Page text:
Skip to main content

April.

April felt a bit like a bulldozer to me. I'm actually kind of proud of myself for making it through April without screwing up anything important because there has just been SO much going on. Not that May is going to be any calmer, but aside from feeling bulldozed, I'm feeling pretty good about April. And I'm not sad that April is over either.

I didn't post much of anything in April because I was either too busy to sit down and do it, or I didn't have the emotional/mental energy to do it. I have vaguely mentioned a few things (school meetings, being reminded through friends' experiences that life in the medical world is fragile, the boy back on asthma meds, field trips, etc.) but I thought now would be a good time to expand. Not because anyone will be particularly interested but because I need to write crap down or I forget it.

This month has been a plague of seasonal allergies that, for some, turned into upper respiratory infections and asthma. I had to pick Cole up from school 3 times in April because of breathing issues, two of which also came with stomach symptoms. One of the days that I picked him up, there were 6 kids from his class that all went home that day with the same symptoms, so obviously there was something going around in their classroom. It grosses me out to think about it. Wash your friggin' hands, kids!! We were able to get a quick appointment with the allergist (meaning, we got an appointment in 1 week rather than in 1 month like usual) and found out that it was indeed asthma, and that it was worse than it has been since he was first diagnosed around the age of 3-4. The good news was that we got him on a daily inhaled steroid that has already made a difference, and we were able to get him a rescue inhaler to take on his field trip the next week. Of course then the day after the field trip, he used his inhaler at school and it made him feel dizzy and sick to his stomach, so I had to go pick him up again and bring him home early.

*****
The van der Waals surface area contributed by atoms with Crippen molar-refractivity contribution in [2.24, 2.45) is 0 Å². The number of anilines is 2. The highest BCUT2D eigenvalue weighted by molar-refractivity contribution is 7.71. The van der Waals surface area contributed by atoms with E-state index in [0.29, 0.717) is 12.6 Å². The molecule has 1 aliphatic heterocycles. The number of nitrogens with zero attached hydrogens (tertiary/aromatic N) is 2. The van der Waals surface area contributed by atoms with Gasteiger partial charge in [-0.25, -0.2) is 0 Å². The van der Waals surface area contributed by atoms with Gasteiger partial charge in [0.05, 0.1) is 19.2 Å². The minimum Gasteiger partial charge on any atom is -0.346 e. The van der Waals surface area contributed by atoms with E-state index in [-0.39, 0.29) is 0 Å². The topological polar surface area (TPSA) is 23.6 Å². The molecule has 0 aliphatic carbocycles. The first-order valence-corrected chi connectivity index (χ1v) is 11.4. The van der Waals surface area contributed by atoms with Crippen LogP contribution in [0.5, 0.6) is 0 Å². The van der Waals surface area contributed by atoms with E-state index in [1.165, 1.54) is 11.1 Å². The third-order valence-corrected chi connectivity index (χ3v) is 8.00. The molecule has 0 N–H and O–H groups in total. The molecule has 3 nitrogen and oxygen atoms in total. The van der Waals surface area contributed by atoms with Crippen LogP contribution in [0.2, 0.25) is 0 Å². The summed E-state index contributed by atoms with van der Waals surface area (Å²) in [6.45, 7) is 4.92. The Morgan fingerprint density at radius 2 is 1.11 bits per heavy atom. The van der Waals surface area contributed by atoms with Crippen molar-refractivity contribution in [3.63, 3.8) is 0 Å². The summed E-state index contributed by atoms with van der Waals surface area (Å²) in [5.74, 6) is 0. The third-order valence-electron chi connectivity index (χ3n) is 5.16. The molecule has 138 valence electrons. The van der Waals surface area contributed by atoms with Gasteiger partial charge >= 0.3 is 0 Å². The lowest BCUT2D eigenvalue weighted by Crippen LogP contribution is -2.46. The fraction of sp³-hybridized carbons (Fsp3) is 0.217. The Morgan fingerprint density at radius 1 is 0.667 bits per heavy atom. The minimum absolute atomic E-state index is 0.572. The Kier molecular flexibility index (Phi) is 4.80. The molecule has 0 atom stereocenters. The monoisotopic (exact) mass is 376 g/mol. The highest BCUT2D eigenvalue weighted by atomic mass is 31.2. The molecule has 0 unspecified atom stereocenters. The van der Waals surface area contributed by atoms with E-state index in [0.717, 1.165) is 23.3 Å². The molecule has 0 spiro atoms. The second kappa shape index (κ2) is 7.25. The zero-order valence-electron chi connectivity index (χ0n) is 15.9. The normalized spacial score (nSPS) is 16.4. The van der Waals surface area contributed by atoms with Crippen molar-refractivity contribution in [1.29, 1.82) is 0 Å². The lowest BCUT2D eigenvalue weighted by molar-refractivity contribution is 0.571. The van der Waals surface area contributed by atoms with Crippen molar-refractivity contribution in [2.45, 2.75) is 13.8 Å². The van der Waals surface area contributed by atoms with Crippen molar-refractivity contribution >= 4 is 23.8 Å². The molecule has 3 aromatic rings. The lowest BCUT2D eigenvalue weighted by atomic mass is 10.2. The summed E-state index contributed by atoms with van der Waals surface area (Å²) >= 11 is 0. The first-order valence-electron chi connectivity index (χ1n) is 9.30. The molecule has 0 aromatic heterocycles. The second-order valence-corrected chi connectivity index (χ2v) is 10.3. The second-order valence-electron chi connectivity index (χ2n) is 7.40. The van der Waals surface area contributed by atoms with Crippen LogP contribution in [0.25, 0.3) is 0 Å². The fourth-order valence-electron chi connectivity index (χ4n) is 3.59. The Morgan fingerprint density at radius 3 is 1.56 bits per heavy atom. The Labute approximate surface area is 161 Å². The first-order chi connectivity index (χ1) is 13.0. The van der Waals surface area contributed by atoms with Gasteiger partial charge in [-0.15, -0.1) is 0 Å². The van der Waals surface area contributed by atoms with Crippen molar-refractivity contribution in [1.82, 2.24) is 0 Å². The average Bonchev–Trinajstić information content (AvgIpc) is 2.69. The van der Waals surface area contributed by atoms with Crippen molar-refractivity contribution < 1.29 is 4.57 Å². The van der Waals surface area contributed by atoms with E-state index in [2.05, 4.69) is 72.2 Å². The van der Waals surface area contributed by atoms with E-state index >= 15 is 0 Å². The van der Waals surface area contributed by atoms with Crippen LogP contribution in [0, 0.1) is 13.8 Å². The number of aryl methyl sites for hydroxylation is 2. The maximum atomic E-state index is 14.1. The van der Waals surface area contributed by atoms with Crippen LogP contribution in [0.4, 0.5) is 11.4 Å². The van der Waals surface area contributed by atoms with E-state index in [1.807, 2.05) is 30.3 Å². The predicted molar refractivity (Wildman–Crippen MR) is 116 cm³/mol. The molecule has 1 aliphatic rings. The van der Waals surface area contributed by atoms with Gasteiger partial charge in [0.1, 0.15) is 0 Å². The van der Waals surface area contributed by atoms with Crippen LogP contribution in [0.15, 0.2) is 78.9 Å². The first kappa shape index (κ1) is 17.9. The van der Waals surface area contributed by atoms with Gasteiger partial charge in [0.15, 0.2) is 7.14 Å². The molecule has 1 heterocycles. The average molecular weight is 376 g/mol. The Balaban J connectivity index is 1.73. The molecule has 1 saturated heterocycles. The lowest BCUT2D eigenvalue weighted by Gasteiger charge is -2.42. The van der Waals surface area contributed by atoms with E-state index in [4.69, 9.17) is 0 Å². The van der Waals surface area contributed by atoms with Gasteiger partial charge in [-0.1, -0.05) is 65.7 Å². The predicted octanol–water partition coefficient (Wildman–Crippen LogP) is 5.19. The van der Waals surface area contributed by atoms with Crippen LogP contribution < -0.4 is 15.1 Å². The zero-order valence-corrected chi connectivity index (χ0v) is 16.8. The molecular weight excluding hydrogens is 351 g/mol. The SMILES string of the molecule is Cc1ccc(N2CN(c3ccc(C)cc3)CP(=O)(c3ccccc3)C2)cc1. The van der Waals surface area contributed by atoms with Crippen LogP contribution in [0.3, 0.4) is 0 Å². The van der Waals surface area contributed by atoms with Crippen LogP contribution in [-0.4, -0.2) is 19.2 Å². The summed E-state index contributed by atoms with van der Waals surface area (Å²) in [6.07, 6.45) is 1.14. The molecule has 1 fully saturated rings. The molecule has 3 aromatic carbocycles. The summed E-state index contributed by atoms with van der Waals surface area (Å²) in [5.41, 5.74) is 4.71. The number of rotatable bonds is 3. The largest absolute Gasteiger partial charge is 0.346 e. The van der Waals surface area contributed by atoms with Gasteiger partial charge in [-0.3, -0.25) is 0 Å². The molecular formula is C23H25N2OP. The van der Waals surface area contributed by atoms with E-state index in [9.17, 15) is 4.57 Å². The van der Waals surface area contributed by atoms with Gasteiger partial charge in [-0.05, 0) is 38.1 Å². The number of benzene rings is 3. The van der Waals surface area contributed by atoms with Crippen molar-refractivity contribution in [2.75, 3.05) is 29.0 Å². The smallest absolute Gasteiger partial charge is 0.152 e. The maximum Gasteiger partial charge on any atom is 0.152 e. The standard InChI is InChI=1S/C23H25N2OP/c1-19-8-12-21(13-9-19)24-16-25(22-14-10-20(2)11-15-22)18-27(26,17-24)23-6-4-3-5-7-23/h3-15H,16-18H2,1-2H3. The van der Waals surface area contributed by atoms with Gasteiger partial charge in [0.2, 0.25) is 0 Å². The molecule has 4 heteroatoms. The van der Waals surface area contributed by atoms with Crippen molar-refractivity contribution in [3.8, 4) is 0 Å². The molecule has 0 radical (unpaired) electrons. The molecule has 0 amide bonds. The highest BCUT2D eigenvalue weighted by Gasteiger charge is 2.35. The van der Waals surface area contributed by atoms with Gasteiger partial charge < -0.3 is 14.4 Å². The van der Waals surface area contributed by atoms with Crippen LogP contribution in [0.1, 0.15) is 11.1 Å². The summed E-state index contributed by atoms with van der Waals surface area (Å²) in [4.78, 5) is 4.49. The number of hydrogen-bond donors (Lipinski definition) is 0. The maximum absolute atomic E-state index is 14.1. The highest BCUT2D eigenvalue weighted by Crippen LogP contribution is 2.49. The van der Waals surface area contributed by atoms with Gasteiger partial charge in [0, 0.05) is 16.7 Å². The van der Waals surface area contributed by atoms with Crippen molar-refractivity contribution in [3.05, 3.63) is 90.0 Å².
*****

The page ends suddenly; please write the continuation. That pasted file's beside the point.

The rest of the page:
I had a meeting that kind of blindsided me in regards to getting Raya the support that I feel she needs in kindergarten. I've always felt like IEP meetings have gone well for us and have been grateful that we have not had the negative, hurtful experiences that many of our friends seem to have at most of their IEP meetings up to this point. It seems that we are now entering the phase where we will be fighting for everything; even the things that seem to be common sense stuff. I am so thankful for the resources that are available to help parents like me navigate the world of special education, and that there is so much helpful information available online.